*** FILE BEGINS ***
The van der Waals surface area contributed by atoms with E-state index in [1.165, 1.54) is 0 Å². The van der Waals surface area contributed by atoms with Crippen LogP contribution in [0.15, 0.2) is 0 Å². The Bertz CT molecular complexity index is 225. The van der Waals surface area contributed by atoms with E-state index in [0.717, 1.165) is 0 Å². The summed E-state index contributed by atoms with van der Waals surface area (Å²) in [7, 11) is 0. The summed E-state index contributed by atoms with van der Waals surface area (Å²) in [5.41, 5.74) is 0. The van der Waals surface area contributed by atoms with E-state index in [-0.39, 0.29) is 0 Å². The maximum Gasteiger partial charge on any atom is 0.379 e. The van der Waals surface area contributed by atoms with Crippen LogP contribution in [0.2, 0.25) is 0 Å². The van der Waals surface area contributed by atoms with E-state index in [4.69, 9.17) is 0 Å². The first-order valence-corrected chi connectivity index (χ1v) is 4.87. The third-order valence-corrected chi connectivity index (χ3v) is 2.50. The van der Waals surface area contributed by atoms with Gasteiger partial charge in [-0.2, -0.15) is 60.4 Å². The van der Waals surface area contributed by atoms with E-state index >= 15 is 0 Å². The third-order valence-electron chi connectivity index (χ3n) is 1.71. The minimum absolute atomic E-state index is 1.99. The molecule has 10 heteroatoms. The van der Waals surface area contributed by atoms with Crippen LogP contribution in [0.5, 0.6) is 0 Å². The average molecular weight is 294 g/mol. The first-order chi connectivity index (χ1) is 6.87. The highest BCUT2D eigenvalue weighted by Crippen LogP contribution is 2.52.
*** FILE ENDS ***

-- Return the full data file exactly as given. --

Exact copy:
The van der Waals surface area contributed by atoms with E-state index in [1.165, 1.54) is 0 Å². The van der Waals surface area contributed by atoms with Crippen LogP contribution in [0.15, 0.2) is 0 Å². The Bertz CT molecular complexity index is 225. The van der Waals surface area contributed by atoms with E-state index in [0.717, 1.165) is 0 Å². The summed E-state index contributed by atoms with van der Waals surface area (Å²) in [7, 11) is 0. The summed E-state index contributed by atoms with van der Waals surface area (Å²) in [5.41, 5.74) is 0. The van der Waals surface area contributed by atoms with E-state index in [-0.39, 0.29) is 0 Å². The maximum Gasteiger partial charge on any atom is 0.379 e. The van der Waals surface area contributed by atoms with Crippen LogP contribution in [0.2, 0.25) is 0 Å². The van der Waals surface area contributed by atoms with E-state index in [4.69, 9.17) is 0 Å². The first-order valence-corrected chi connectivity index (χ1v) is 4.87. The third-order valence-corrected chi connectivity index (χ3v) is 2.50. The van der Waals surface area contributed by atoms with Gasteiger partial charge in [-0.2, -0.15) is 60.4 Å². The van der Waals surface area contributed by atoms with E-state index >= 15 is 0 Å². The third-order valence-electron chi connectivity index (χ3n) is 1.71. The minimum absolute atomic E-state index is 1.99. The molecule has 10 heteroatoms. The van der Waals surface area contributed by atoms with Crippen LogP contribution in [0.5, 0.6) is 0 Å². The average molecular weight is 294 g/mol. The first-order chi connectivity index (χ1) is 6.87. The highest BCUT2D eigenvalue weighted by Crippen LogP contribution is 2.52.